I think this a remarkable piece of information for the public. And not only because it contains Sankey diagrams. It is beautifully non-academic and inspiring to read. Those of you who understand French should have a look.

I have often wondered why we don’t see more Sankey diagrams coming out of India. With a population of 1.252 billion and a solid engineering education (according to AICTE 2011/2012 report: 3495 degree-granting engineering colleges in India with an annual enrollment crossing 1.2 million, 16% of Indian students take an engineering/technology course, number of graduates from technical colleges was over 700,000 in 2011) I would have expected more.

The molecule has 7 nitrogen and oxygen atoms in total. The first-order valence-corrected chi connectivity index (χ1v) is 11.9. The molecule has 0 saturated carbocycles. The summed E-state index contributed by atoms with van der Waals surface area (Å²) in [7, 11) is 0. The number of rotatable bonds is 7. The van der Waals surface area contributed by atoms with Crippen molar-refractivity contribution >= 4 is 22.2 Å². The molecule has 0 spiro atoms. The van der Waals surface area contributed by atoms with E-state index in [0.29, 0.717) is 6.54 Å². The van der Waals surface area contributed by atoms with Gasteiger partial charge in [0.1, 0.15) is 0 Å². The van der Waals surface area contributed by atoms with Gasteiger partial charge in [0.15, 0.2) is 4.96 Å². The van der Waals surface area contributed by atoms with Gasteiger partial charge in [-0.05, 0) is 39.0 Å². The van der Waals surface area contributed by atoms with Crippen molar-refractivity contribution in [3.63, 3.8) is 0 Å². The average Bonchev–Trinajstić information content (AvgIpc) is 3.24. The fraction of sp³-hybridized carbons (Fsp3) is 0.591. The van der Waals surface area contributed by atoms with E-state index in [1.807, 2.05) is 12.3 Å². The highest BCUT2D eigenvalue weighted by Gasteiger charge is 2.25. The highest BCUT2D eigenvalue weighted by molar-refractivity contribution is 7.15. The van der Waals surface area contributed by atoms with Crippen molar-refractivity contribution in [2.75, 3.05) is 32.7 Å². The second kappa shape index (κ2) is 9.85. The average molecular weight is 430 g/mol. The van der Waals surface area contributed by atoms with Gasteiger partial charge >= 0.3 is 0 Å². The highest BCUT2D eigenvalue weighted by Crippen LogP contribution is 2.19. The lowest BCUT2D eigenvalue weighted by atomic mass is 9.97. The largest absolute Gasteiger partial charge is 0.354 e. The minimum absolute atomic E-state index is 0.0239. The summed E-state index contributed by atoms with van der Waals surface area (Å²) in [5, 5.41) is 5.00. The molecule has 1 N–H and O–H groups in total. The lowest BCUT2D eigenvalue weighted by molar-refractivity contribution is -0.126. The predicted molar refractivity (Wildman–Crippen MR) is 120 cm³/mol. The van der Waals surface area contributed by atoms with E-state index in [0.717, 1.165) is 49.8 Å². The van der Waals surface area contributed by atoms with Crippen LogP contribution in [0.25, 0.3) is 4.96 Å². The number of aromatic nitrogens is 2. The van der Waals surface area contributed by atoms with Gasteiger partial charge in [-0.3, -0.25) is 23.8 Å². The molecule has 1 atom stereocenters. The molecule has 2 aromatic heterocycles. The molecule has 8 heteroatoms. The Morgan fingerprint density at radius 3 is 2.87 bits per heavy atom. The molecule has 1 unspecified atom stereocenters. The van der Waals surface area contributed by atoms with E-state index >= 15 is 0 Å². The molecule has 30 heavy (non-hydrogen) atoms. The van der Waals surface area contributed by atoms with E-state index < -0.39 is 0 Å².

Maybe it is just because I don’t know how to read and write in Hindi, to look for the right term. This should be Sankey diagram in Hindi (please correct me if I am wrong): sankey_diagram_hindi

Anyways, the 2006 report ‘National Energy Map for India. Technology Vision 2030* published by the Office of the Principal Scientific Adviser to the Government of India (PSA/2006/3) does have a number of Sankey diagram figures.

This one shows energy flows for India in 2001

This Sankey diagram below is for one of the different scenarios for energy generation and use in India in 2031, called the ‘High energy efficiency scenario’. The stacked bar at the left is lower, but the absolute numbers for total commercial energy supply are much higher in 2031 than in 2001 in all energy scenarios, so these diagrams mustn’t be compared directly one to another.

See the appendix A5 (pp 271-278) for more Sankey diagrams for other 2031 Indian energy scenarios.